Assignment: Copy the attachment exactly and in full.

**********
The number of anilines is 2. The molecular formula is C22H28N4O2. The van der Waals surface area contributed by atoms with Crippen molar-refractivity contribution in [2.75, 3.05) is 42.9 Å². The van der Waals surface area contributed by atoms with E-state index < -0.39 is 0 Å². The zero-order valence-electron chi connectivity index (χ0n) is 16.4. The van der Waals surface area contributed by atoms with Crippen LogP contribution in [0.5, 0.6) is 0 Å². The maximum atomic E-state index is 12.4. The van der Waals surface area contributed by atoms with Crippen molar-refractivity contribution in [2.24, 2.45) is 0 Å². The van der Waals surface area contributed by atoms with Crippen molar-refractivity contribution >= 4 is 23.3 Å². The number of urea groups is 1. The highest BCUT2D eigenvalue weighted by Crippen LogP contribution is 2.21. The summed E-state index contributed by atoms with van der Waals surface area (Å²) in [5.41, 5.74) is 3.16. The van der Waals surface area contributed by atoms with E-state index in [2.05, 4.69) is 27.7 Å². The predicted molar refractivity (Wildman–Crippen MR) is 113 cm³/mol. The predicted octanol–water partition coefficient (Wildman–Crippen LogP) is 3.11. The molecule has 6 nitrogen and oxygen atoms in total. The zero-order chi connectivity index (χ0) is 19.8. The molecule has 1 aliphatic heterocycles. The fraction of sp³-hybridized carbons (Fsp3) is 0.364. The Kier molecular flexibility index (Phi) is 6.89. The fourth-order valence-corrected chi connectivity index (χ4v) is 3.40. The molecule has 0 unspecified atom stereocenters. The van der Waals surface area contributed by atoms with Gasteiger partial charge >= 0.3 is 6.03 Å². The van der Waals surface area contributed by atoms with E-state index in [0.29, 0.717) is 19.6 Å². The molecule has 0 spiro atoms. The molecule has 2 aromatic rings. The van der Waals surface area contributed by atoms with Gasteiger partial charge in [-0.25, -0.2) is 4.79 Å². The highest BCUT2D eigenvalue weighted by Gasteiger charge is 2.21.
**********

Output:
The number of anilines is 2. The molecular formula is C22H28N4O2. The van der Waals surface area contributed by atoms with Crippen molar-refractivity contribution in [2.75, 3.05) is 42.9 Å². The van der Waals surface area contributed by atoms with E-state index < -0.39 is 0 Å². The zero-order valence-electron chi connectivity index (χ0n) is 16.4. The van der Waals surface area contributed by atoms with Crippen LogP contribution in [0.5, 0.6) is 0 Å². The maximum atomic E-state index is 12.4. The van der Waals surface area contributed by atoms with Crippen molar-refractivity contribution in [2.24, 2.45) is 0 Å². The van der Waals surface area contributed by atoms with Crippen molar-refractivity contribution >= 4 is 23.3 Å². The number of urea groups is 1. The highest BCUT2D eigenvalue weighted by Crippen LogP contribution is 2.21. The summed E-state index contributed by atoms with van der Waals surface area (Å²) in [5.41, 5.74) is 3.16. The van der Waals surface area contributed by atoms with E-state index in [2.05, 4.69) is 27.7 Å². The predicted molar refractivity (Wildman–Crippen MR) is 113 cm³/mol. The predicted octanol–water partition coefficient (Wildman–Crippen LogP) is 3.11. The molecule has 6 nitrogen and oxygen atoms in total. The zero-order chi connectivity index (χ0) is 19.8. The molecule has 1 aliphatic heterocycles. The fraction of sp³-hybridized carbons (Fsp3) is 0.364. The Kier molecular flexibility index (Phi) is 6.89. The fourth-order valence-corrected chi connectivity index (χ4v) is 3.40. The molecule has 0 unspecified atom stereocenters. The van der Waals surface area contributed by atoms with Gasteiger partial charge >= 0.3 is 6.03 Å². The van der Waals surface area contributed by atoms with E-state index in [0.29, 0.717) is 19.6 Å². The molecule has 0 spiro atoms. The molecule has 2 aromatic rings. The van der Waals surface area contributed by atoms with Gasteiger partial charge in [-0.25, -0.2) is 4.79 Å². The highest BCUT2D eigenvalue weighted by Gasteiger charge is 2.21.